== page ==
Double Helixes and Double Crosses (was: Favorite NON-fiction)

Michael Barr barr at barrs.org
Wed Jan 29 07:48:48 PST 2003

Obviously what this discussion proves is that there is no such thing as
"The scientific method" since methodology differs from discipline to
discipline, from investigator to investigator, and even for a single
investogator, from instance to instance.  As a mathematician, my research
is carried out in a totally different way from that described below for
one overwhelming reason: what is is and will ever be.  If you are working
one setp ahead of the bulldozers, then you just try to gather data at
random and worry about interpretation later.  I never have to do that and
much of my research is concentrated on guessing the crucial distinctions
between different problems.  


On Wed, 29 Jan 2003, Fides wrote:

> Gaertk at aol.com wrote:
> > And to answer Andrew's comments, I expect archaeologists to 
> > try to follow this methodology too.  Obviously, devising 
> > experiments is very difficult for them (and control groups
> > are out of the question; you get what you dig up), but that 
> > just places more importance on the other steps (analysing
> > other's data, both before and after).
> It depends which bit of archaeology you talking about. Modern 
> Archaeology tends to follow the pattern:
> 1. Gather as much data as you can before the site is destroyed or gather 
> as much non-destructive data as you can, work out how much destructive 
> data you can afford to gather (prehaps intentionally leaving some places 
> undisturbed in case future developments have better techniques and 
> equipment available) and based on previous work/gut instinct/accepted 
> method decide which areas to sample data from out of the site you have 
> permission to work.
> 2. Form hypothesis based on current knowledge/work on existing hypothesis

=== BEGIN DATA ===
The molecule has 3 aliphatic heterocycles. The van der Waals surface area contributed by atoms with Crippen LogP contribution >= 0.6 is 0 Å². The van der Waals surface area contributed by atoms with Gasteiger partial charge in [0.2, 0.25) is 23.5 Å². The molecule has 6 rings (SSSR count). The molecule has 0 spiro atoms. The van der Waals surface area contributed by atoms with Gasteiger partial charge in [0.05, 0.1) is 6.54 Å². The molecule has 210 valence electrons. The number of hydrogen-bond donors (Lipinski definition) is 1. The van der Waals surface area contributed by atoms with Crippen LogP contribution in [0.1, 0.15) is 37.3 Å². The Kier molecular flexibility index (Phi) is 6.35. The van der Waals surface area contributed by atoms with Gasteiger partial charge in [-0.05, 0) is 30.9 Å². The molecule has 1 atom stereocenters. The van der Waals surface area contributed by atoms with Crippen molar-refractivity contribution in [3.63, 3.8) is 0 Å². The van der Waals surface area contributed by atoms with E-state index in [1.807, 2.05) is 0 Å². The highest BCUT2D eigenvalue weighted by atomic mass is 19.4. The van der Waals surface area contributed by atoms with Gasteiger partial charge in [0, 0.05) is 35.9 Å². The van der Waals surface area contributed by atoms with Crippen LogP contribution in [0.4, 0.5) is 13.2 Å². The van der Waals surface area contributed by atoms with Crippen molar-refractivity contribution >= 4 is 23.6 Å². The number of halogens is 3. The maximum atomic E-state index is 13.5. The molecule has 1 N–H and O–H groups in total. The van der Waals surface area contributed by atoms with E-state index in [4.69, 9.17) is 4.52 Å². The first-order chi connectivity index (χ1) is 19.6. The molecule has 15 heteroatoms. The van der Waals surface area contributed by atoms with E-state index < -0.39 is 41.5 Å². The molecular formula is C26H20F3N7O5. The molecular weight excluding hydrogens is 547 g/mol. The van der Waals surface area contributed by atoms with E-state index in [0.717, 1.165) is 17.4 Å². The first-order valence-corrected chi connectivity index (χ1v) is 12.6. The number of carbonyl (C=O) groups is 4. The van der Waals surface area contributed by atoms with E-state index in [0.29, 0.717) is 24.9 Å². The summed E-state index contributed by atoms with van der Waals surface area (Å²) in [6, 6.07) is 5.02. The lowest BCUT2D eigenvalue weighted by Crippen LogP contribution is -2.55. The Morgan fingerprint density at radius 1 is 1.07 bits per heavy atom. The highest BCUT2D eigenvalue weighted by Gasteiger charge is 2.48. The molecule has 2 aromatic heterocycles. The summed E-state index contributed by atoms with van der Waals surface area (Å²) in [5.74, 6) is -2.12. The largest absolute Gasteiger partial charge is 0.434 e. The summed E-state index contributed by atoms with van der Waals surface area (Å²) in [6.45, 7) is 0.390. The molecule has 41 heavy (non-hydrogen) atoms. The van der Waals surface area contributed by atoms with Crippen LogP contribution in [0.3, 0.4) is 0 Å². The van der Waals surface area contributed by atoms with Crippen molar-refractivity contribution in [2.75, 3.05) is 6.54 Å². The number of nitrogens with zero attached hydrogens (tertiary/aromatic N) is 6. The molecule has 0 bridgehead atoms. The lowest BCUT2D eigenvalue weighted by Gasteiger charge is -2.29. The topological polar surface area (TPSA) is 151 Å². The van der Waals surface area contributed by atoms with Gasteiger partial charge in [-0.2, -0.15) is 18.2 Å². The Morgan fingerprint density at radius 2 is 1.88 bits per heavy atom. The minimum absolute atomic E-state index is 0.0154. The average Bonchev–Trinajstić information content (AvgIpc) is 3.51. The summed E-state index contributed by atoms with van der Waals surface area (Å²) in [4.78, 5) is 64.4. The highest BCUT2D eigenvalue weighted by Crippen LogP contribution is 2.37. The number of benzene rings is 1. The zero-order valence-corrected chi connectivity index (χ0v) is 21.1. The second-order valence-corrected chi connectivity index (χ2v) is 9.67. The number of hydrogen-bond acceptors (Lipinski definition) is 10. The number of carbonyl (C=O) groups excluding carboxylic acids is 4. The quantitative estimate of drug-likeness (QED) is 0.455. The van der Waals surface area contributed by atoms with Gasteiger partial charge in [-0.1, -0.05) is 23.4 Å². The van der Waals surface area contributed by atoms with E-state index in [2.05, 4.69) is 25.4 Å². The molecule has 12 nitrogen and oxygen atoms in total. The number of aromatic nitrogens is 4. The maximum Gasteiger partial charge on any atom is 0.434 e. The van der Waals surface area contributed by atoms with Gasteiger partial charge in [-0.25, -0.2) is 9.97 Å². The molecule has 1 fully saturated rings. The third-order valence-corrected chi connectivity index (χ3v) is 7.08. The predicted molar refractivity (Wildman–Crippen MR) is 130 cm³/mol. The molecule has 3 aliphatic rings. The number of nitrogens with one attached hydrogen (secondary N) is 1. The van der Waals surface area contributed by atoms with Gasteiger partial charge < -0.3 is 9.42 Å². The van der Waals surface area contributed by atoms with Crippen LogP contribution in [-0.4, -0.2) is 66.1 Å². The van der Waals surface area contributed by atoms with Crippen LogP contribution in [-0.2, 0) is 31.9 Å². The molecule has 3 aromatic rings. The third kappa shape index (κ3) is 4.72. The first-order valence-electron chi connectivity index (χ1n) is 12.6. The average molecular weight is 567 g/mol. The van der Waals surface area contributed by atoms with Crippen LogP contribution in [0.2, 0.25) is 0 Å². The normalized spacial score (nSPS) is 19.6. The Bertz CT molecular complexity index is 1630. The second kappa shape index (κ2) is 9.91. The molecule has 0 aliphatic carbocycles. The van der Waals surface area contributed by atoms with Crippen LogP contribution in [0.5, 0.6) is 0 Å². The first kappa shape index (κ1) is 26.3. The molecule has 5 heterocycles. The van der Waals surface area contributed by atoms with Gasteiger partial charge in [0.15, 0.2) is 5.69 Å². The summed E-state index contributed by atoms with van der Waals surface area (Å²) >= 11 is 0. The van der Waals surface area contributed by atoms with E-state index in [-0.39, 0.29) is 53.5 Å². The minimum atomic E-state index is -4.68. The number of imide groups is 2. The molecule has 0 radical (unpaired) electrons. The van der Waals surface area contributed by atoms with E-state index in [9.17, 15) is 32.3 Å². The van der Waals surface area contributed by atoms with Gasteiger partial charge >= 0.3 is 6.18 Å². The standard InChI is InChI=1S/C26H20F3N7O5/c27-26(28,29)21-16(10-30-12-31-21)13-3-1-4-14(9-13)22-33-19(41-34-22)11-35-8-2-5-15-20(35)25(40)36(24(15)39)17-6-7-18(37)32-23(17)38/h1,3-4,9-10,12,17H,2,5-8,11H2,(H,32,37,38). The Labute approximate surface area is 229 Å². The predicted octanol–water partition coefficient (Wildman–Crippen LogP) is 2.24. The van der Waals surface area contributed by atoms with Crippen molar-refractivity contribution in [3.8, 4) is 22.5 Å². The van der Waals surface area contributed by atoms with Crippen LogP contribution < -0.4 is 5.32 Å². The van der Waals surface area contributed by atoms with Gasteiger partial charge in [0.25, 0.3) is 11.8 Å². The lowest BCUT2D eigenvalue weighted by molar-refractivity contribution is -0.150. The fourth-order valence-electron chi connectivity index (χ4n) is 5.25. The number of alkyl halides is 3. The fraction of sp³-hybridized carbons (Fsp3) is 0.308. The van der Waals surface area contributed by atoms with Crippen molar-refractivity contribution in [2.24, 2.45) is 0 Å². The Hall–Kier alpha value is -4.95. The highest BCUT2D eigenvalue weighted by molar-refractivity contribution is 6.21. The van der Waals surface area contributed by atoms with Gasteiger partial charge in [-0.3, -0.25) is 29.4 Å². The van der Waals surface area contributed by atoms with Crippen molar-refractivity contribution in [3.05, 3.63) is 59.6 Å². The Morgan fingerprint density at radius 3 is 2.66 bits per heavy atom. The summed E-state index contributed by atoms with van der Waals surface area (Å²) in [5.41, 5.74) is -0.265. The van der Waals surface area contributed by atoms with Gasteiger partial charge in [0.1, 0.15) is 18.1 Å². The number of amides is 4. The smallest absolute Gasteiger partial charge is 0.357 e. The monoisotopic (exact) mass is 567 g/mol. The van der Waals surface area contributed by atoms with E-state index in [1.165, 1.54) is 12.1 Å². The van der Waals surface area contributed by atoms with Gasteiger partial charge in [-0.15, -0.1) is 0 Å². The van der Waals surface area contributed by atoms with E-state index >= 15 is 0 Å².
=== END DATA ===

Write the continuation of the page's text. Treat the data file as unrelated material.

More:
> 3. Clean up catalogue off finds. As money/permission allows perform 
> further tests on as many pieces as possible.
> 4. Anaylyse data. Revise hypothesis and compare with other equilivent sites
> 5. Publish site report of basic details and conclusions
> 6. Work on wider theories based on site reports
> 7. Revise theories as new site reports become available. If necessary go 
> back to reexamine artifacts (if available) or original data.
> 8. Possibly test out theories to see if you can build a bridge/make a 
> kiln/forge metal/brew beer in the way you think they did.
> 9. Publish theory for peer review.
> Most of the work done in stage 1 (in the UK/by UK teams) is rescue 
> archaeology so it is a matter of getting as much data as possible before 
> the site becomes a hotel or a road or rabbits eat it or it falls off a 
> cliff or whatever. It also means that you can dig sites you wouldn't be 
> able to otherwise with out offending anyone (especially if there are 
> bodies involved) since people are often willing to allow you some 
> measuring in return for the care you are taking removing the stuff that 
> would otherwise get bulldozed.
> Stage 1 is carried out by many people, possibly over a number of years 
> (especially if it is University run), although under the direction of 
> the site manager and stage 3 is also often done by different people many 
> of whom specialize in specific areas. It's not uncomman to have field 
> archaologists who just dig up the stuff and other archaeologists who 
> actually analyses it. Historians and others also get in on the act 
> around stage 5 (why go sit in a cold, muddy field with no toilet for 
> miles when someone will do it for you) and Archaeologists might well let 
> others take it from there except in the very specific area they are 
> looking at. Getting to stage 5 can take years (there is massive amount 
> of unpublished results out there just because people don't have the time 
> to sort them out)
> Obviously the above is something of a simplification but hopefully not 
> so much of one as to make it a lie.
> ;-)
> Fides